A prison lifer working in the infirmary as an orderly gets the shock of his life when a dying fellow inmate confesses that he himself committed the murder that the orderly, a businessman on the outside, was convicted of three years earlier. Nobody else heard the confession, and there is no evidence tying the now-dead hit man to the murder. The orderly freaks out and grabs a guard's riot shotgun, tapes it to the throat of the prison doctor and sends out the word -- reopen his case and find the person who ordered the hit, or get the doctor's head on a plate. Skeptical at first, McGarrett soon finds evidence that contradicts statements made at the businessman's trial and renders his "motive" for the murder meaningless. He still doesn't know who could have ordered the hit, though. A professional colleague of suspect, victim and the suspect's lawyer is found to have perjured at the trial -- coached by the lawyer, who DID order the hit. The lawyer's two hired thugs waste the colleague in traffic as he goes to talk to McGarrett, then go after the colleague's wife. The scene switches back to the infirmary, where the doctor persuades the increasingly sleepy convict to cut the tape holding the shotgun, in case it goes off accidentally. The doctor, though, believes the convict's story and refuses to alert guards that he's cut the other half of the tape while the convict was sleeping and now has the shotgun in his own hands. McGarrett, still lacking a firm case, tries to find the business partner's wife -- the last possible witness -- before the lawyer and his thugs do.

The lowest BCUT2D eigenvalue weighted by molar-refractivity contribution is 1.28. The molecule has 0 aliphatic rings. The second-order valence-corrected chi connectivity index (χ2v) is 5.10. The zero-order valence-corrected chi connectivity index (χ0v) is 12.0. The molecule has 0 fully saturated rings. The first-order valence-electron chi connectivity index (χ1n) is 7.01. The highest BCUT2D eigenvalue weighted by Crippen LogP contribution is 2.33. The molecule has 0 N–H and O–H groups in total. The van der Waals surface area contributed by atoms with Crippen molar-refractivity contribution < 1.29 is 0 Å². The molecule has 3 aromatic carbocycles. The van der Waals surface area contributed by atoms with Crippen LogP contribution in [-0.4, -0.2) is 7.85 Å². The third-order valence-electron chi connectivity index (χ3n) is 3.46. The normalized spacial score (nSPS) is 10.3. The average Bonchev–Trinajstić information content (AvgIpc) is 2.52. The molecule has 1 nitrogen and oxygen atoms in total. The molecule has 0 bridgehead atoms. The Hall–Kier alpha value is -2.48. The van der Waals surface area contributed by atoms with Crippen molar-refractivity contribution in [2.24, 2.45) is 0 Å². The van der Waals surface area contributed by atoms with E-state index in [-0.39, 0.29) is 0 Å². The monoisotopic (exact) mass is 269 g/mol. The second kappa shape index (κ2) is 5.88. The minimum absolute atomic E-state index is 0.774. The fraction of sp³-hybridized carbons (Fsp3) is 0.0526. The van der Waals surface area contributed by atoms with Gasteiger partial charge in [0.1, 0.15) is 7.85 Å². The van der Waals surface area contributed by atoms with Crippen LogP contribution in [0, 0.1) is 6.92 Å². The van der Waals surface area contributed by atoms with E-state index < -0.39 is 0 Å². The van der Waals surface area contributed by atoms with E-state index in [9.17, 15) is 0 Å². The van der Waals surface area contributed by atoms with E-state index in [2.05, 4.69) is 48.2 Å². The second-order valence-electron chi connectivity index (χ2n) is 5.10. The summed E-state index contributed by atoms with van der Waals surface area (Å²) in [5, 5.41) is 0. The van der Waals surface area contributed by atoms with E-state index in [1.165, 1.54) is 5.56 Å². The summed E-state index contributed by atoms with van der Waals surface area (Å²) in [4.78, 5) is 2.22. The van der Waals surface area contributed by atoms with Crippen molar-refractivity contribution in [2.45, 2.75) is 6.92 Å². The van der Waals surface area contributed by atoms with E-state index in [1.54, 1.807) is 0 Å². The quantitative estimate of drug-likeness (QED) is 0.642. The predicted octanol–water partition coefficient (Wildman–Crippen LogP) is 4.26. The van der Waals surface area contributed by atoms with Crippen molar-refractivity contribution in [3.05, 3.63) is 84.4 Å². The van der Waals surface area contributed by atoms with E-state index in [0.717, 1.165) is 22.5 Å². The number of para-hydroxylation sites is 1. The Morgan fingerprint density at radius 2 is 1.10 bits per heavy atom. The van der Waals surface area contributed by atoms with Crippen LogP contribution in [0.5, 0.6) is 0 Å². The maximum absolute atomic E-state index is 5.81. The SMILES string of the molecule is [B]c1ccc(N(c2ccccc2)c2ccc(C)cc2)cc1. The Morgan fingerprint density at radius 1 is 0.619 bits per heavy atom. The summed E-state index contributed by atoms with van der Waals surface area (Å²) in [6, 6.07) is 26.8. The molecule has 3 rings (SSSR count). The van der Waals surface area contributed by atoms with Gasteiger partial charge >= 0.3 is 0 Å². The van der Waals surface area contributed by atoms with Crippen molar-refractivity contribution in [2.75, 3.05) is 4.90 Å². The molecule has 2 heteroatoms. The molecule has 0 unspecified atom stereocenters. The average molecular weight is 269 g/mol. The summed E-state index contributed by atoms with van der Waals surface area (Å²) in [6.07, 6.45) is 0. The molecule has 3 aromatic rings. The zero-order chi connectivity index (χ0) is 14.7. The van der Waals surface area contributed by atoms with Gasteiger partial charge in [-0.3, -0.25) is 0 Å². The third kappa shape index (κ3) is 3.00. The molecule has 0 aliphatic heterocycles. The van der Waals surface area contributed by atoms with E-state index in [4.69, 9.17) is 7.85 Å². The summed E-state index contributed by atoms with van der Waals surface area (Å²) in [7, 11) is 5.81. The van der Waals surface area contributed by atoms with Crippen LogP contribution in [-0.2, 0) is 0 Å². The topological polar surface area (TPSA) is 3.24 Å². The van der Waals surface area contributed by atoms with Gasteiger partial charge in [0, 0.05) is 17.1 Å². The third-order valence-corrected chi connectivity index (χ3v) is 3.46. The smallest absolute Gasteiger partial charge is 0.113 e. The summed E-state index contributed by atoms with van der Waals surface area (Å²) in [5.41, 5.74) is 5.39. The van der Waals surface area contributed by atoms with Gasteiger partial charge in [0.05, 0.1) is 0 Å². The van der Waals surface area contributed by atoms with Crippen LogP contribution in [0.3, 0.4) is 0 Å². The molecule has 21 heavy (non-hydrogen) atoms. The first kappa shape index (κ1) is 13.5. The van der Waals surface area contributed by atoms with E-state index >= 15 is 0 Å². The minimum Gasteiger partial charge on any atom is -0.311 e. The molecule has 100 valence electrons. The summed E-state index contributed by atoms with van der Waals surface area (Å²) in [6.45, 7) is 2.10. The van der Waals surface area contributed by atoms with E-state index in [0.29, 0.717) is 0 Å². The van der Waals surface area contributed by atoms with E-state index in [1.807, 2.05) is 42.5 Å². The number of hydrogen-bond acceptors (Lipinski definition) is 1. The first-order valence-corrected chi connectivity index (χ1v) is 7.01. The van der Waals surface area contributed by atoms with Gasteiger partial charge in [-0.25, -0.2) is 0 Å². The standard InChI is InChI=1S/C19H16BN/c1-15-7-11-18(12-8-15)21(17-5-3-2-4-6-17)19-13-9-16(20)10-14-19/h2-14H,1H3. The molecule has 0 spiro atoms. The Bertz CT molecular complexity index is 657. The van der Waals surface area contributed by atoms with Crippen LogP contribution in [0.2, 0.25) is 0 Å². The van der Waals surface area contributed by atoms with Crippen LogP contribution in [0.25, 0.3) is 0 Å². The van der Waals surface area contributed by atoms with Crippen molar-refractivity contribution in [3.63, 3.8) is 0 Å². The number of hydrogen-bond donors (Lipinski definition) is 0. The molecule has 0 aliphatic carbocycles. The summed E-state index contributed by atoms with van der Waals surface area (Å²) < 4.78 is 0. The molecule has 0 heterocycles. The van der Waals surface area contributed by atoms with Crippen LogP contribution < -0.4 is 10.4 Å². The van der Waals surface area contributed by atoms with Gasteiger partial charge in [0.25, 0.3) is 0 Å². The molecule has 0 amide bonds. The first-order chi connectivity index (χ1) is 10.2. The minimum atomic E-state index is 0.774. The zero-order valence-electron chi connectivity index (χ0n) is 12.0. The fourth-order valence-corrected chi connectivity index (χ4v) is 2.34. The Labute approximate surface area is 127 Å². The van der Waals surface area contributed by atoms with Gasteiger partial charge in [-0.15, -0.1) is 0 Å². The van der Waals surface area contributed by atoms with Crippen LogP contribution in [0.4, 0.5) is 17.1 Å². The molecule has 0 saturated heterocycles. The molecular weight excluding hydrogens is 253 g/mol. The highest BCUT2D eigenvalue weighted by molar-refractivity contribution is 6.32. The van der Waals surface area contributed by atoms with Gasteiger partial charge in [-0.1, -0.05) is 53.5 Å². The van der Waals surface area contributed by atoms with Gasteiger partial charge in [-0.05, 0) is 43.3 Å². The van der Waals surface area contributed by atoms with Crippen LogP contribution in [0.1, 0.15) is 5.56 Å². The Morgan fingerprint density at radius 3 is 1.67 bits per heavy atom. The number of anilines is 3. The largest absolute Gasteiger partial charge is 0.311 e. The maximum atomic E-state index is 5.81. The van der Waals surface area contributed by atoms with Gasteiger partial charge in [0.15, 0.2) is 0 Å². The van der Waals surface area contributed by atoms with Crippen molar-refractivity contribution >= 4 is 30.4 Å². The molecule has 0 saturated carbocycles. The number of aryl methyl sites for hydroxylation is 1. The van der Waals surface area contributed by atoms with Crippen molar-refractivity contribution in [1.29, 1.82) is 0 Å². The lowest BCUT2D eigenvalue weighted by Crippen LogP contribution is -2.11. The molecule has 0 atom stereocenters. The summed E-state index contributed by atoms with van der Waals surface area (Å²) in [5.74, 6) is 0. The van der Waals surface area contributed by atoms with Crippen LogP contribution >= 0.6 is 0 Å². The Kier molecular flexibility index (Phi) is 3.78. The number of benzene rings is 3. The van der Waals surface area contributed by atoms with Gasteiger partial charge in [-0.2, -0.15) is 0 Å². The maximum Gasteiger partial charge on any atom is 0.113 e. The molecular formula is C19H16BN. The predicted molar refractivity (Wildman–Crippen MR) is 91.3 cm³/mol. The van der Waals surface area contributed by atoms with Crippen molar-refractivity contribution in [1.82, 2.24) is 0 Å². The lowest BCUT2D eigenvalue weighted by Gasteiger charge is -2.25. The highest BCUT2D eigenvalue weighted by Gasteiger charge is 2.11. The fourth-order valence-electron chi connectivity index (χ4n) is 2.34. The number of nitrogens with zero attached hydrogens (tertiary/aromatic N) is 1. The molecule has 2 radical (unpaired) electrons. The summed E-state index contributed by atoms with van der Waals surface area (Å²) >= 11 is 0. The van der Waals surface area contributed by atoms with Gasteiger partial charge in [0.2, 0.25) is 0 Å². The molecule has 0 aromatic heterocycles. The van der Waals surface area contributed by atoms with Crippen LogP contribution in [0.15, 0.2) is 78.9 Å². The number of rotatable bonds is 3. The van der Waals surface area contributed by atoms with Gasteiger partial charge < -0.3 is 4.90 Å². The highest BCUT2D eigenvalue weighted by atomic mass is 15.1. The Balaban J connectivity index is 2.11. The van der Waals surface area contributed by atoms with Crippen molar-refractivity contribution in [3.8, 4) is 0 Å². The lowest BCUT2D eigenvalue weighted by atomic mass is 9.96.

- This Synopsis Does Contain Spoilers! (Usually I try to avoid them.) I cannot really add much to the good plot summary by Peter Harris, though a few corrections are in order. Substitute 'witness' [Richard Roat] for 'colleague' and 'business partner' in the plot summary, and you have an excellent and correct plot summary! The one who saves the day for the framed convict is the witness's wife, (Joan Van Ark) who did not herself witness the slaying as did her husband. She had heard her husband's account that the convicted man was not the killer, but that is hearsay and inadmissible. However after her husband is 'hit'' she confronts the convict's lawyer with a gun and hears him admit the killing and after she is subdued by Mills Watson (the lawyer while ordering her killed by Mills Watson, one of the hit men and his partner acknowledges his role). She then has heard legally admissible hearsay, an admission that although hearsay is admissible since it is an admission against interest. This results in freedom for the convicted man! See the excellent User Review by planktonrules for more correct info. Planktonrules is right on the money in his summation that "[this] is a fascinating show--where, despite it being a very cold case, it turns out to have a lot of unexpected twists and turns." Of course this episode the hackneyed twist that the man's own lawyer turns out to be the true culpable person, a somewhat trite trite twist that is to this day overused in mysteries and cop shows. (Yes I admit I have a bias here.) Mills Watson (an underrated character actor) does a rather fine job as usual in his character job playing one of the thugs (hit men) and plays the part convincingly. As a good character actor he comes across as a hit man, not as Mills Watson, --and that is what being a good character actor is all about; Watson does not disappoint in this episode. Thomas J McKeon Indianapolis